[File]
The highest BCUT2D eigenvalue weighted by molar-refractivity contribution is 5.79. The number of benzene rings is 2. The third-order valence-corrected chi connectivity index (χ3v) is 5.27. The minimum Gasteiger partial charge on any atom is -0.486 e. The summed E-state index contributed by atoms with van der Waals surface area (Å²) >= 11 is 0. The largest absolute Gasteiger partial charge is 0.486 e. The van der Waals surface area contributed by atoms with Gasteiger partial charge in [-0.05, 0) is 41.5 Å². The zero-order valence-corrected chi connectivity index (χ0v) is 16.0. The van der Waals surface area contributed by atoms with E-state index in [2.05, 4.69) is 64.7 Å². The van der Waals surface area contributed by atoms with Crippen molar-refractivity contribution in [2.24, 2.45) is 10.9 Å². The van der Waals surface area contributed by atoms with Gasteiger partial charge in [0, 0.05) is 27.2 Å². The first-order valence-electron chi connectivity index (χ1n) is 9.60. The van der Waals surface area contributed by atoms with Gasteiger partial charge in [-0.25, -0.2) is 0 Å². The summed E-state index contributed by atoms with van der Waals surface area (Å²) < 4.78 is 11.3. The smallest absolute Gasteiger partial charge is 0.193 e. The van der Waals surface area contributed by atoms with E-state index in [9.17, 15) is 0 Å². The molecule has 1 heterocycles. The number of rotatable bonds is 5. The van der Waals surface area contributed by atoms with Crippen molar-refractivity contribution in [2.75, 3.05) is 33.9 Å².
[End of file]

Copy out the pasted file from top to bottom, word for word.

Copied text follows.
The highest BCUT2D eigenvalue weighted by molar-refractivity contribution is 5.79. The number of benzene rings is 2. The third-order valence-corrected chi connectivity index (χ3v) is 5.27. The minimum Gasteiger partial charge on any atom is -0.486 e. The summed E-state index contributed by atoms with van der Waals surface area (Å²) >= 11 is 0. The largest absolute Gasteiger partial charge is 0.486 e. The van der Waals surface area contributed by atoms with Gasteiger partial charge in [-0.05, 0) is 41.5 Å². The zero-order valence-corrected chi connectivity index (χ0v) is 16.0. The van der Waals surface area contributed by atoms with E-state index in [2.05, 4.69) is 64.7 Å². The van der Waals surface area contributed by atoms with Crippen molar-refractivity contribution in [2.24, 2.45) is 10.9 Å². The van der Waals surface area contributed by atoms with Gasteiger partial charge in [0, 0.05) is 27.2 Å². The first-order valence-electron chi connectivity index (χ1n) is 9.60. The van der Waals surface area contributed by atoms with Gasteiger partial charge in [-0.25, -0.2) is 0 Å². The summed E-state index contributed by atoms with van der Waals surface area (Å²) < 4.78 is 11.3. The smallest absolute Gasteiger partial charge is 0.193 e. The van der Waals surface area contributed by atoms with E-state index in [9.17, 15) is 0 Å². The molecule has 1 heterocycles. The number of rotatable bonds is 5. The van der Waals surface area contributed by atoms with Crippen molar-refractivity contribution in [2.75, 3.05) is 33.9 Å².